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While I've found similar posts, I have not found a perfect answer and thought I'd share my cleaning routine in case that is creating a problem. I purchased a pre-seasoned Lodge skillet about a year ago. I also have my Grandmothers old Wagner that looked to be well seasoned as well.
My issue is that the Lodge currently is fairly lumpy on the bottom and food will pick up quite a few black flakes. I've tried taking a spatula to it to try to pick up some of it and then wiping it, but it doesn't get much of it. I think when the pan is hot more comes off. My cleaning routine is this: After using pan, I boil hot water in it to pick up any of the baked on food. I "scrape" it as it's boiling with a wooden spatula. Then dump the hot water and rinse with just plain water wiping it dry with a paper towel. I then will add a little oil (either grape-seed or regular olive oil) and wipe that around the entire pan with a paper towel. Then putting the pan back on the hot burner to "cure". All along I've thought of this as a mini curing session each time I use it which is a lot. But maybe it's too much somehow? Or maybe the boiling of the water in it after use is too much? I can't figure out what I'm doing wrong. I do the same thing with all of my cast iron pans and I have varying degrees of "not smooth" bottoms. Including the Wagner. Please help! I definitely do not have that baby smooth surface like others speak of. Thanks in advance!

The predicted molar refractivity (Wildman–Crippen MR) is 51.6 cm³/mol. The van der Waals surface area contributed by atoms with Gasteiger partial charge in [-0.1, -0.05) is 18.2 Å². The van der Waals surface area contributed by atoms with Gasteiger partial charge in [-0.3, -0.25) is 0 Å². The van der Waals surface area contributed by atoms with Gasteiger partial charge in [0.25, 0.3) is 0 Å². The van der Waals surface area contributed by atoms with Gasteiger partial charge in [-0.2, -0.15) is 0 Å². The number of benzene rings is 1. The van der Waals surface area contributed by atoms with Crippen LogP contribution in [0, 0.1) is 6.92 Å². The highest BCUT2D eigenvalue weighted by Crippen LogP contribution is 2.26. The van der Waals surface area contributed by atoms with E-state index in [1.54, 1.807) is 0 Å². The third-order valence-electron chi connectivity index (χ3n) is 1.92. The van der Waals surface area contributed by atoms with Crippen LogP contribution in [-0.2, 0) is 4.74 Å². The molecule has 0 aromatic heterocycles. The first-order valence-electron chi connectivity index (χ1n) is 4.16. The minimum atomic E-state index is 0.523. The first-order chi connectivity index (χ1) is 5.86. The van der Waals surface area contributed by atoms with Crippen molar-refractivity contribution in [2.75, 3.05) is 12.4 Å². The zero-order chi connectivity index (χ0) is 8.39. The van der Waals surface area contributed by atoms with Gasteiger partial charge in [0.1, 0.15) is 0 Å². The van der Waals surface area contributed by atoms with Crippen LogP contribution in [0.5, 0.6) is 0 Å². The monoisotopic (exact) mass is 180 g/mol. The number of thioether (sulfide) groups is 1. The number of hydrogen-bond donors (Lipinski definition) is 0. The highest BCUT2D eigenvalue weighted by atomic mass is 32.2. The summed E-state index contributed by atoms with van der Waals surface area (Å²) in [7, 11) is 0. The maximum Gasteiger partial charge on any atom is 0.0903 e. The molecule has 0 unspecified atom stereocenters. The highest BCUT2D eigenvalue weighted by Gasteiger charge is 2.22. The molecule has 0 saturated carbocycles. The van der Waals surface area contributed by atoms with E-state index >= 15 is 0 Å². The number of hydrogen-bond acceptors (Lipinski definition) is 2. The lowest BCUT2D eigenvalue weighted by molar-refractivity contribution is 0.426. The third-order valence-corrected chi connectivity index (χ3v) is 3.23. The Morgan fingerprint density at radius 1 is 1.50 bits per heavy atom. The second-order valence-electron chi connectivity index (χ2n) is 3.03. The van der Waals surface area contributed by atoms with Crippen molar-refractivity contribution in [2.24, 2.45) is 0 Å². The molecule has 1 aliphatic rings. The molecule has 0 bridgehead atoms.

• have you seen this one? cooking.stackexchange.com/questions/36097/… perhaps your pan just needs some scrubbing – Luciano Nov 18 '19 at 14:46
  • Perhaps the coating has built up far thicker than it should be.You say I "scrape" it as it's boiling with a wooden spatula.. Personally I scrub with steel wool after each use (water, no soap). Others may disagree with this, but I find that being gentle and babying it won't help it develop a hard surface. – Ray Butterworth Nov 19 '19 at 14:10
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Try to use vinegar in the hot pan to remove solids of food. Also, adding salt while washing and brushing helps removing that heavy duty dirty.

After that, gently dry the pan in the stove and add oil just after all the water evaporates. Use a paper towel to help evenly spread the oil.

Then put the pan back in the stove or oven in a low fire.

That's what I do.

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